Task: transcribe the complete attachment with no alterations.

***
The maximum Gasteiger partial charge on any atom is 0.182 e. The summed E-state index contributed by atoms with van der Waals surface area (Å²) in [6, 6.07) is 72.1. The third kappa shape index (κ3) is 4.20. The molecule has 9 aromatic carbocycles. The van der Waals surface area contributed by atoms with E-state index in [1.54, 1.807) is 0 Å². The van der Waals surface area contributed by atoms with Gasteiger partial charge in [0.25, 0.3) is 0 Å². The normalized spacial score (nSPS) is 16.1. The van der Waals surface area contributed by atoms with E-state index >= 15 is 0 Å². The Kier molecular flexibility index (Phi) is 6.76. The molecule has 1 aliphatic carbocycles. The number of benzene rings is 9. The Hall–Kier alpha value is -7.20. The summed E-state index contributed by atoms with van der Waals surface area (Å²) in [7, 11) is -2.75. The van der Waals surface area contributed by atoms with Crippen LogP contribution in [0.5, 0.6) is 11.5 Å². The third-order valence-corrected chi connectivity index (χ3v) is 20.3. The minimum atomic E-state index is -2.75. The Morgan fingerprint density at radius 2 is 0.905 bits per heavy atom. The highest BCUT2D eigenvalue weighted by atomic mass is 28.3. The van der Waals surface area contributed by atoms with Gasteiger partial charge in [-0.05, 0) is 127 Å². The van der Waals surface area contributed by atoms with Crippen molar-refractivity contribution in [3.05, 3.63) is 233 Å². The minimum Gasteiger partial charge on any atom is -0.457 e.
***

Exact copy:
The maximum Gasteiger partial charge on any atom is 0.182 e. The summed E-state index contributed by atoms with van der Waals surface area (Å²) in [6, 6.07) is 72.1. The third kappa shape index (κ3) is 4.20. The molecule has 9 aromatic carbocycles. The van der Waals surface area contributed by atoms with E-state index in [1.54, 1.807) is 0 Å². The van der Waals surface area contributed by atoms with Gasteiger partial charge in [0.25, 0.3) is 0 Å². The normalized spacial score (nSPS) is 16.1. The van der Waals surface area contributed by atoms with E-state index >= 15 is 0 Å². The Kier molecular flexibility index (Phi) is 6.76. The molecule has 1 aliphatic carbocycles. The number of benzene rings is 9. The Hall–Kier alpha value is -7.20. The summed E-state index contributed by atoms with van der Waals surface area (Å²) in [7, 11) is -2.75. The van der Waals surface area contributed by atoms with Crippen LogP contribution in [0.5, 0.6) is 11.5 Å². The third-order valence-corrected chi connectivity index (χ3v) is 20.3. The minimum atomic E-state index is -2.75. The Morgan fingerprint density at radius 2 is 0.905 bits per heavy atom. The highest BCUT2D eigenvalue weighted by atomic mass is 28.3. The van der Waals surface area contributed by atoms with Gasteiger partial charge in [-0.05, 0) is 127 Å². The van der Waals surface area contributed by atoms with Crippen molar-refractivity contribution in [3.05, 3.63) is 233 Å². The minimum Gasteiger partial charge on any atom is -0.457 e.